He makes a good point and what we are going to add is that unbelievers do not accept the idea that believers are in different stages of spiritual growth and think that believers become perfect from the moment of conversion. Nothing is further from the truth as believers are faced with attacks and temptations from evil and cannot always withstand those attacks. Evil works hardest on believers because he does not have to worry about those who do not believe. He already has the latter and he wants the former back in his clutches.

Believers are not infallible and will make mistakes which is why grace, mercy, forgiveness exist. Immature Christians will act and speak differently than more mature believers thus to paint everyone with the same broad brush is unfair and shows a lack on the part of the unbeliever when they do this. There are a variety if reasons why it seems that there are hypocrites in the church and unbelievers, ad sadly, many believers do not accept those reasons and apply them to their analysis of the church.

#4.The world also finds fault with the Church in its internal relations, that is, its denominationalism. It is argued that Christians do not love one another but rival and divide from one another sometimes out of actual hatred. Furthermore, how could these churches have the truth of God and be so diverse in their understanding of it? Are there not several hundred different denominations in the United States alone?

That author provides a very good explanation to counter this point but it is too long to place here. Denominations exist because people cannot agree. We will just say that this does not mean they are all wrong or missing out on heaven, it just means that they are not listening to the Holy Spirit and not following him to the truth. If all believers were  then there would be vastly fewer denominations in the world and we could recognize false teachers and teachings much easier.

#5.The third and last charge against Christians which we will consider is that they are so often “holier-than-thou’s.” They feel and act as if they were superior to other people. They draw their skirts about them and keep at a distance from others for fear of contamination. They enjoy making other people miserable and are naturally inclined to throw a wet blanket on anything which has any pleasure in it. “Thou shalt not” is their motto, and being around them is distinctly depressing.

There is a bad ‘holier-than-thou’ attitude but there is also a good one and the latter does make true believers holier than thou because they are holier than thou. It is just a fact of the spiritual life as not everyone grows spiritually at the same rate, the same time or in the same areas of life. I highly doubt most of us would meet the levels of holiness the original apostles reached so yes there are different degrees of holiness and what level people reach is up to them.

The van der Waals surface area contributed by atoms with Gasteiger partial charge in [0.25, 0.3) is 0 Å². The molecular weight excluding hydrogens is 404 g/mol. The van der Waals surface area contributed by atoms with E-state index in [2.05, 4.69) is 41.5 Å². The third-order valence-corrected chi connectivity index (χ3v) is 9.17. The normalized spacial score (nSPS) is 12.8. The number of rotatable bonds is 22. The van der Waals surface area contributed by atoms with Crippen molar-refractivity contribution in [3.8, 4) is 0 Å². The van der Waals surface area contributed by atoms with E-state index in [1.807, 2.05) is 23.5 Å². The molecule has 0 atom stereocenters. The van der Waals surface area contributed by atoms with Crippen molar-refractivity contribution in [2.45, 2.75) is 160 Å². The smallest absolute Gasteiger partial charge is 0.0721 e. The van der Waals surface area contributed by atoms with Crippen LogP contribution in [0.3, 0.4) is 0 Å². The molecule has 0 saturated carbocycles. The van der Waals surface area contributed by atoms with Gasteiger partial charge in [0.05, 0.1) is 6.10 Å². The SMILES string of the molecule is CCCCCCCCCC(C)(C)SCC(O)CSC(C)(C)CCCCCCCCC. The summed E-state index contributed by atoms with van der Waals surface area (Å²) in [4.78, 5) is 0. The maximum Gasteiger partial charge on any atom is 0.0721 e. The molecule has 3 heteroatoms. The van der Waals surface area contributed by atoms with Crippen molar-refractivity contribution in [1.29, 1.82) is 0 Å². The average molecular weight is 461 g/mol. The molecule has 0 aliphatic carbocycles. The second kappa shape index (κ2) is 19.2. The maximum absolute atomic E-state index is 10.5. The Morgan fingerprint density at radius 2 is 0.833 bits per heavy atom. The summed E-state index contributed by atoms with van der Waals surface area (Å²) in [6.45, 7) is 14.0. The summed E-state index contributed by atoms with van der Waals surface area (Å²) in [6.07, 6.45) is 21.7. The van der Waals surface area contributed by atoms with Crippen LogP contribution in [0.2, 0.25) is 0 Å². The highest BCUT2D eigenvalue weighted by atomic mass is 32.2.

Doing ‘thou shalt not…’ is not a measure of holiness all of the time which is why wisdom and understanding exist. We need to evaluate what others do better and with the right tools and attitude. A proper and correct explanation goes a long ways in helping people understand why something is wrong. Understanding and wisdom aid us in how we approach the situation and handle it.

Yes the church has a lot of shortcomings but then the church never advertised that it was perfect. They preach that God, Jesus and the Holy Spirit are perfect and that its members need grace, mercy and forgiveness. It also proclaim that no one is good enough to make it to heaven and that we all need a savior. The church is filled with fallible, mistake prone people and an extra measure of patience and understanding is needed by all  to see past the mistakes and have a clear vision of what is involved in being a Christian.

Unbelievers do not practice the instruction, ‘remove the beam from your own eye’ thus their vision of the church is clouded and misleading. We do need to focus on our spiritual growth and maturity to make the church better and the truth easier to see. That goes without question, the church does need improving but we improve God’s way not the world’s, and we need to do this by following God not the secular world.

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Posted by on May 12, 2016 in academics, Bible, church, faith, family, leadership, theology